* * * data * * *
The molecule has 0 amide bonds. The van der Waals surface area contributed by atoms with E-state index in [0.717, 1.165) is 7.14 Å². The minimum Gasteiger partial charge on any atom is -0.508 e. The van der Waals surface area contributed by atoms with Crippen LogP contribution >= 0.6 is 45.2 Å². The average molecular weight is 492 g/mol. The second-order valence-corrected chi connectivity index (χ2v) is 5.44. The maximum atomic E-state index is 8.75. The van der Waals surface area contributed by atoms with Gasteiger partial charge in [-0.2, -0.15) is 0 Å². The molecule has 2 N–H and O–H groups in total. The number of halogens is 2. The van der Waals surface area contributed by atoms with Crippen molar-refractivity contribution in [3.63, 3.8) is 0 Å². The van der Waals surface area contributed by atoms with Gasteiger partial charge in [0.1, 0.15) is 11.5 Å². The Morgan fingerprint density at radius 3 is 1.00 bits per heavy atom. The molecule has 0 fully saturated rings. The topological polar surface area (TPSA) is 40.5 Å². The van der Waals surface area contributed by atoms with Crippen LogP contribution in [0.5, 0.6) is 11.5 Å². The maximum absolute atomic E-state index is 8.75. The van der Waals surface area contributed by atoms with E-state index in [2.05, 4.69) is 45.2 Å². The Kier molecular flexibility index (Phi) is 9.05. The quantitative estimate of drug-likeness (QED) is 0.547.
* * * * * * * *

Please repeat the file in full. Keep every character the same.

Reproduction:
The molecule has 0 amide bonds. The van der Waals surface area contributed by atoms with E-state index in [0.717, 1.165) is 7.14 Å². The minimum Gasteiger partial charge on any atom is -0.508 e. The van der Waals surface area contributed by atoms with Crippen LogP contribution >= 0.6 is 45.2 Å². The average molecular weight is 492 g/mol. The second-order valence-corrected chi connectivity index (χ2v) is 5.44. The maximum atomic E-state index is 8.75. The van der Waals surface area contributed by atoms with Gasteiger partial charge in [-0.2, -0.15) is 0 Å². The molecule has 2 N–H and O–H groups in total. The number of halogens is 2. The van der Waals surface area contributed by atoms with Crippen molar-refractivity contribution in [3.63, 3.8) is 0 Å². The van der Waals surface area contributed by atoms with Gasteiger partial charge in [0.1, 0.15) is 11.5 Å². The Morgan fingerprint density at radius 3 is 1.00 bits per heavy atom. The molecule has 0 fully saturated rings. The topological polar surface area (TPSA) is 40.5 Å². The van der Waals surface area contributed by atoms with Crippen LogP contribution in [0.5, 0.6) is 11.5 Å². The maximum absolute atomic E-state index is 8.75. The van der Waals surface area contributed by atoms with E-state index in [2.05, 4.69) is 45.2 Å². The Kier molecular flexibility index (Phi) is 9.05. The quantitative estimate of drug-likeness (QED) is 0.547.